terraform output -raw cluster_web_address
https://teleport.example.com

Adding an admin user to the Teleport cluster

To add users to the Teleport cluster, you will need to connect to the Teleport cluster host via SSH and run the tctl command.

  1. Use the key name and server IP to SSH into the Teleport cluster host. Make sure that the AWS keypair that you specified in the key_name variable is available in the current directory, or update the -i parameter to point to it:

    ssh -i $(terraform output -raw key_name).pem ec2-user@$(terraform output -raw instance_ip_public)

    The authenticity of host '1.2.3.4 (1.2.3.4)' can't be established.

    ECDSA key fingerprint is SHA256:vFPnCFliRsRQ1Dk+muIv2B1Owm96hXiihlOUsj5H3bg.

    Are you sure you want to continue connecting (yes/no/[fingerprint])? yes

    Warning: Permanently added '1.2.3.4' (ECDSA) to the list of known hosts.

    Last login: Tue Mar 3 18:57:12 2020 from 1.2.3.5


    __| __|_ )

    _| ( / Amazon Linux 2 AMI

    ___|\___|___|


    https://aws.amazon.com/amazon-linux-2/

    1 package(s) needed for security, out of 6 available

    Run "sudo yum update" to apply all updates.

    [ec2-user@ip-172-31-29-119 ~]$

  2. Use the tctl command to create an admin user for Teleport:

    On the Teleport cluster host

    sudo tctl users add teleport-admin --roles=editor,access --logins=root,ec2-user

    User "teleport-admin" has been created but requires a password. Share this URL with the user to complete user setup, link is valid for 1h:

    https://teleport.example.com:443/web/newuser/6489ae886babf4232826076279bcb2fb


    NOTE: Make sure teleport.example.com:443 points at a Teleport proxy which users can access.

    On the Teleport cluster host

    sudo tctl users add teleport-admin --roles=editor,access,reviewer --logins=root,ec2-user

    User "teleport-admin" has been created but requires a password. Share this URL with the user to complete user setup, link is valid for 1h:

    https://teleport.example.com:443/web/newuser/6489ae886babf4232826076279bcb2fb


    NOTE: Make sure teleport.example.com:443 points at a Teleport proxy which users can access.

  3. Click the link to launch the Teleport web UI and finish setting up your user. You can choose whether to use a WebAuthn-compatible hardware key (like a Yubikey, passkey or Touch ID) or a scan a QR code with a TOTP-compatible app like Google Authenticator or Authy. You will also set a password for the teleport-admin user on this page.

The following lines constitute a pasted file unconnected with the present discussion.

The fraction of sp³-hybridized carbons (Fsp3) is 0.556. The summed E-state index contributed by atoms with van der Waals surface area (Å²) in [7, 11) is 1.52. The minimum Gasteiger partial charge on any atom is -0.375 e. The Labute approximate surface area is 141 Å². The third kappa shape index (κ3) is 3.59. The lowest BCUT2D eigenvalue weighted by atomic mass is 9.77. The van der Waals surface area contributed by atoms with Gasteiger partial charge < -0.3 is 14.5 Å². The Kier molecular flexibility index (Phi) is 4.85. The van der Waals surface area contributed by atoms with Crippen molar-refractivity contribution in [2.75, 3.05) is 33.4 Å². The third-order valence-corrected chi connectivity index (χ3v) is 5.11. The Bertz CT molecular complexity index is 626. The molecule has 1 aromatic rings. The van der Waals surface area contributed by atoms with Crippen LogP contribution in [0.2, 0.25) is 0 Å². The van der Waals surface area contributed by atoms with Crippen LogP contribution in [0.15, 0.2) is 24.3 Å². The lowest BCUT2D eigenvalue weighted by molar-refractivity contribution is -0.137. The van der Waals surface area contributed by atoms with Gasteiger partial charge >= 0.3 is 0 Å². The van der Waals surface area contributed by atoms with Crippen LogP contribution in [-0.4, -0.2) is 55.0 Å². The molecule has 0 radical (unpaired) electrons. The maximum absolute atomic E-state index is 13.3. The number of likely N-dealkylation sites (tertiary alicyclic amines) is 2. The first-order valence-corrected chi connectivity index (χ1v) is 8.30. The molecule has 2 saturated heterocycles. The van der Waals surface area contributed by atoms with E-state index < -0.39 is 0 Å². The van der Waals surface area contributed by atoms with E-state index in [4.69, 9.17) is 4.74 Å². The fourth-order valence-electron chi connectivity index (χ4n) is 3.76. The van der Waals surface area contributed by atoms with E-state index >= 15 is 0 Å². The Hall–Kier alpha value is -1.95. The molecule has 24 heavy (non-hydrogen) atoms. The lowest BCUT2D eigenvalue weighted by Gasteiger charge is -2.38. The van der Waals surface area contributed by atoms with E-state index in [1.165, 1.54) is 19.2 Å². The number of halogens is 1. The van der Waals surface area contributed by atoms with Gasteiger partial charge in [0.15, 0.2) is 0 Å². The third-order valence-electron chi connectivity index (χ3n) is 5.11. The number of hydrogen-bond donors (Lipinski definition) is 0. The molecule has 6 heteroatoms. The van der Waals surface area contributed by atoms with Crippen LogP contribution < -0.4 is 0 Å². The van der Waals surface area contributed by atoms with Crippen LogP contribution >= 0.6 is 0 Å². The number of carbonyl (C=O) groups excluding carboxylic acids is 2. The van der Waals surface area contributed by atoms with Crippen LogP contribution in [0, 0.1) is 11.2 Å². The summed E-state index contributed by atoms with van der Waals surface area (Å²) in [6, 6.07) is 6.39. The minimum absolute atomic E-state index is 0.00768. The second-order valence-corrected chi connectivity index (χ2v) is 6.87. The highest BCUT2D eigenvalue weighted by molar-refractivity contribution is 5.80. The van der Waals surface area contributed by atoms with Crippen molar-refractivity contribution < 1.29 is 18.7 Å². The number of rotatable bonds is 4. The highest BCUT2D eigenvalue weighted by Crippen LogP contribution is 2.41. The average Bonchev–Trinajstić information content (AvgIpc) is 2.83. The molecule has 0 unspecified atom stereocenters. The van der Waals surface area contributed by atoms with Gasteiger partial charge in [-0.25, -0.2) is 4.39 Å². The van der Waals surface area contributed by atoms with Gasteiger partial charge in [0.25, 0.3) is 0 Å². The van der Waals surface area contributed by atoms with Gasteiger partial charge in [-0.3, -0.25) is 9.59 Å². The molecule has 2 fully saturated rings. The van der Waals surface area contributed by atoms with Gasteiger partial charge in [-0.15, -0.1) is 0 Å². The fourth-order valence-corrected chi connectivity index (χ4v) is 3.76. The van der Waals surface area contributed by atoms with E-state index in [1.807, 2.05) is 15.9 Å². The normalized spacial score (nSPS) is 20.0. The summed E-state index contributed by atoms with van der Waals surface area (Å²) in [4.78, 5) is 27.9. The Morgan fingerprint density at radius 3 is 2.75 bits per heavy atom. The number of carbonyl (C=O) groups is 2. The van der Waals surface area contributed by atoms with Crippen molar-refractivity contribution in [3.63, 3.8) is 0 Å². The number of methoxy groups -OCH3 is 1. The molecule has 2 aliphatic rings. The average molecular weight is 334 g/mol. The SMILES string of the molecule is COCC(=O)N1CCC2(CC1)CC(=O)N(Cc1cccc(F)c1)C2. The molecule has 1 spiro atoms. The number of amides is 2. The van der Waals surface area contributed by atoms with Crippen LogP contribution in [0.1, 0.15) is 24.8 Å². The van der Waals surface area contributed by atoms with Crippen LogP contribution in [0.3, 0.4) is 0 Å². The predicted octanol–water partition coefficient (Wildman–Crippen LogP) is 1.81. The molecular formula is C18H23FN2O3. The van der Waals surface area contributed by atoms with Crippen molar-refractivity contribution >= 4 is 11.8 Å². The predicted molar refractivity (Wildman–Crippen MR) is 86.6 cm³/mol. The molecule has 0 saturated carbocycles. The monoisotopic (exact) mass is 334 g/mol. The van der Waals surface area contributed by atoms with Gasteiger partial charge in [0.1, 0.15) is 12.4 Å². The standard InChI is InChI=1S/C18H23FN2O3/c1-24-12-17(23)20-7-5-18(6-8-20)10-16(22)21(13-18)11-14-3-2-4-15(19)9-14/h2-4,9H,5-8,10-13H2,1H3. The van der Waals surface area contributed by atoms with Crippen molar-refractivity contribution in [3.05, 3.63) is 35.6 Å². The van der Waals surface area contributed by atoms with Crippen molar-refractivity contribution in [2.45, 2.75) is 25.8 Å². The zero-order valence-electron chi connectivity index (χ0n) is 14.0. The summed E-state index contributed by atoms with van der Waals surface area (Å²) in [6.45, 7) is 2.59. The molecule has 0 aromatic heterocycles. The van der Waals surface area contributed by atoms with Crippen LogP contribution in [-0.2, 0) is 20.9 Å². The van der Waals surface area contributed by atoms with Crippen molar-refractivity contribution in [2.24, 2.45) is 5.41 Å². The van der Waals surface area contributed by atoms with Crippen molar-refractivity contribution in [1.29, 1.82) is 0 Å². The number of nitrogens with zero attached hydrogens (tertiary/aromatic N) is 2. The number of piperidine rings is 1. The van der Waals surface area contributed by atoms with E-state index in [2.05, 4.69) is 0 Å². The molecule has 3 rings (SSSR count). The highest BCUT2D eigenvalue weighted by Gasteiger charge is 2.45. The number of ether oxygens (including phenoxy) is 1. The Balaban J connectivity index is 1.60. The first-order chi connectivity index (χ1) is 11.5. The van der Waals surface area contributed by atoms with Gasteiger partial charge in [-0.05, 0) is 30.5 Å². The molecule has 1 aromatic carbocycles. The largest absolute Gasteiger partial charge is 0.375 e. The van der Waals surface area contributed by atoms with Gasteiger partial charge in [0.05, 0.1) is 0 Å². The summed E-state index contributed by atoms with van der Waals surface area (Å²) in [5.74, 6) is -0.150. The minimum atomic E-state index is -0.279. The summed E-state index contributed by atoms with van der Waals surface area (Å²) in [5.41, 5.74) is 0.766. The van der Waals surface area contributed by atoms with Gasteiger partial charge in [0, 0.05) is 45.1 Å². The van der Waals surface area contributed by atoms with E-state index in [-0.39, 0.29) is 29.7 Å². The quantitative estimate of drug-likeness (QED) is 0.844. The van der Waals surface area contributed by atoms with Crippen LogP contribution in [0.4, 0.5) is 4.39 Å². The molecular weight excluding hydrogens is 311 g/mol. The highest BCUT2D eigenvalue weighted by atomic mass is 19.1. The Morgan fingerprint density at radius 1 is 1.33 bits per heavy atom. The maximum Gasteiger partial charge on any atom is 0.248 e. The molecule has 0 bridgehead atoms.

Once this user is successfully configured, you should be logged into the Teleport web UI.

Logging into the cluster with tsh

You can use the Teleport command line tool (tsh) to log into your Teleport cluster after provisioning a user.

You can download the Teleport package containing the tsh client from here

  • The client is the same for both Teleport Community Edition and Teleport Enterprise.

When logging in with tsh, the https:// at the beginning of the URL is not needed

export PROXY_ADDRESS=$(terraform output -raw cluster_web_address | sed 's_https://__')
tsh login --proxy=${PROXY_ADDRESS} --user=teleport-admin

Enter password for Teleport user teleport-admin:

Tap any security key

Detected security key tap

> Profile URL: https://teleport.example.com:443

Logged in as: teleport-admin

Cluster: example-cluster

Roles: editor, access

Logins: root

Valid until: 2023-10-06 22:07:11 -0400 AST [valid for 12h0m0s]

Extensions: permit-agent-forwarding, permit-port-forwarding, permit-pty


tsh ls

Node Name Address Labels

---------------------------- ----------------- ------

ip-172-31-11-69-ec2-internal 172.31.11.69:3022


tsh ssh root@ip-172-31-11-69-ec2-internal

[root@ip-172-31-11-69 ~]#

When logging in with tsh, the https:// at the beginning of the URL is not needed

export PROXY_ADDRESS=$(terraform output -raw cluster_web_address | sed 's_https://__')
tsh login --proxy=${PROXY_ADDRESS} --user=teleport-admin

Enter password for Teleport user teleport-admin: